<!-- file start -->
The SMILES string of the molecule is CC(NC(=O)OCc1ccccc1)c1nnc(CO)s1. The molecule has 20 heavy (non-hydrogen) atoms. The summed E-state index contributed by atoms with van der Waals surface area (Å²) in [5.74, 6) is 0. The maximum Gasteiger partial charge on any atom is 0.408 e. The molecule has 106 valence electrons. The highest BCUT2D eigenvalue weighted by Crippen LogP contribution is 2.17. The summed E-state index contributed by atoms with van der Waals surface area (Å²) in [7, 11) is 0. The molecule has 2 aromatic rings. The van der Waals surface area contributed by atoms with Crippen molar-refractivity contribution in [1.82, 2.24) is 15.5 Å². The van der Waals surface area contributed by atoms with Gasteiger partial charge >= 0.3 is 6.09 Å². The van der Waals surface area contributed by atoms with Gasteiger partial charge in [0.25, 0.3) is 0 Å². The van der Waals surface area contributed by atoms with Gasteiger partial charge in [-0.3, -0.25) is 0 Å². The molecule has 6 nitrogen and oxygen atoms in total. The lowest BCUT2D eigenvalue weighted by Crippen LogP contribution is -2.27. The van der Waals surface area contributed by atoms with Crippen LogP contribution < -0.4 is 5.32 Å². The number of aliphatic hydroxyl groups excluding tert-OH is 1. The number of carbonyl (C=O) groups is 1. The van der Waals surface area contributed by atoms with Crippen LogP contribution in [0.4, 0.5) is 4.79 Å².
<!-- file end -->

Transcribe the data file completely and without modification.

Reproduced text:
The SMILES string of the molecule is CC(NC(=O)OCc1ccccc1)c1nnc(CO)s1. The molecule has 20 heavy (non-hydrogen) atoms. The summed E-state index contributed by atoms with van der Waals surface area (Å²) in [5.74, 6) is 0. The maximum Gasteiger partial charge on any atom is 0.408 e. The molecule has 106 valence electrons. The highest BCUT2D eigenvalue weighted by Crippen LogP contribution is 2.17. The summed E-state index contributed by atoms with van der Waals surface area (Å²) in [7, 11) is 0. The molecule has 2 aromatic rings. The van der Waals surface area contributed by atoms with Crippen molar-refractivity contribution in [1.82, 2.24) is 15.5 Å². The van der Waals surface area contributed by atoms with Gasteiger partial charge >= 0.3 is 6.09 Å². The van der Waals surface area contributed by atoms with Gasteiger partial charge in [0.25, 0.3) is 0 Å². The van der Waals surface area contributed by atoms with Gasteiger partial charge in [-0.3, -0.25) is 0 Å². The molecule has 6 nitrogen and oxygen atoms in total. The lowest BCUT2D eigenvalue weighted by Crippen LogP contribution is -2.27. The van der Waals surface area contributed by atoms with Crippen LogP contribution < -0.4 is 5.32 Å². The number of aliphatic hydroxyl groups excluding tert-OH is 1. The number of carbonyl (C=O) groups is 1. The van der Waals surface area contributed by atoms with Crippen LogP contribution in [0.4, 0.5) is 4.79 Å².